Part I, which answers the question of why students need poetry, has five parts:
A. Raising Children to be Free
B. The Free Arts are for All
C. Beauty, the Common Desire of Man
D. An Education in Love
E. The Love that Moves the Sun and the Other Stars
I will post the beginning here and hope you will read and share the whole paper:
“Why should a young person read a poem?
Why should he read those lines from “Ode to Autumn”? We cannot answer that question without asking some more fundamental ones.
What is a child? What is a child for?
He shares life with all the other living creatures upon the earth. He eats and drinks, he moves about, he grows, he may bring others of his kind into the world. All these things he shares in common with cattle, dogs, birds of the air, fish of the sea. Yet we perceive that his life is more than food and drink and raiment. His cup runneth over. What is the life of his life?
It would seem odd, even mad, if someone were to say “I have a new and improved method of raising horses” without having first ascertained what horses are.
It would hardly be sufficient if such a person, or a committee, or a bureaucracy flush with billions of dollars, were to assure us that they could tell the difference between a horse and a camel, that they once rode upon a horse in a parade, that they could spell the word, that they knew how much horse-meat could sell by the pound, and that they had received bids from a glue factory for so much tonnage of equine bones. We would be even more wary, and more ready to call the men from the home for the insane, if they should assure us that their single centrally-directed method must be applied to ponies on the Orkney Islands as well as to wild mustangs in the American plains and draft-horses on the steppes of Mongolia.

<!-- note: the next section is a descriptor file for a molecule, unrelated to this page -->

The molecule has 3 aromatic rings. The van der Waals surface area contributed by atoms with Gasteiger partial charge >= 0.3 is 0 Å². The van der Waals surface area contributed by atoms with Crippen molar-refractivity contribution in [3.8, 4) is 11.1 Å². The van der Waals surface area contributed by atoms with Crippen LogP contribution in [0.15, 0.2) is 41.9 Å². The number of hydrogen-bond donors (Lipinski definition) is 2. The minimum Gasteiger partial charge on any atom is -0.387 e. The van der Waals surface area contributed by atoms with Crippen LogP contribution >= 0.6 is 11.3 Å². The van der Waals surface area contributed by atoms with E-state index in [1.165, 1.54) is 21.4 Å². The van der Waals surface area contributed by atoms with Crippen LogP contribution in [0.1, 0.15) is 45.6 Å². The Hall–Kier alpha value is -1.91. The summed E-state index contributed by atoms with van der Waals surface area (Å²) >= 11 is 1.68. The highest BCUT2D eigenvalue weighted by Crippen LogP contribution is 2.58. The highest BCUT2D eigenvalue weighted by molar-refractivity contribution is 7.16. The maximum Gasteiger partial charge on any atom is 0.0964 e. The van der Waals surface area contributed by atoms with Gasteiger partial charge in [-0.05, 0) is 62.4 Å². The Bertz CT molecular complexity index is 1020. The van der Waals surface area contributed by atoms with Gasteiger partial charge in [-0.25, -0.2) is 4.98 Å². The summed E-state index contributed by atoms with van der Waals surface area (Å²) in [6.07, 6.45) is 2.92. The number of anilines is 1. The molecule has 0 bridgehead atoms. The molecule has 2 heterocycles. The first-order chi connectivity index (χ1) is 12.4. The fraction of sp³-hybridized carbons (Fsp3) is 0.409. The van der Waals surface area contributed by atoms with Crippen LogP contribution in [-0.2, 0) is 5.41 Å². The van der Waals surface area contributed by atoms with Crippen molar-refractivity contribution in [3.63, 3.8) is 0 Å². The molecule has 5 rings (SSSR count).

Yet what the madmen would do with, or to, that patient dumb animal with the slow sad eyes, the ideologues of education today would do with children all over America.
They would strap them all onto the same treadmill, subjecting their teachers to the same overseers with the same conforming textbooks, computer files, databases, and standardized tests, now and forevermore.
And they would do so without troubling to ask the questions we are asking. What is a child? What is a child for? What is the life of his life? We shall make three interrelated assertions.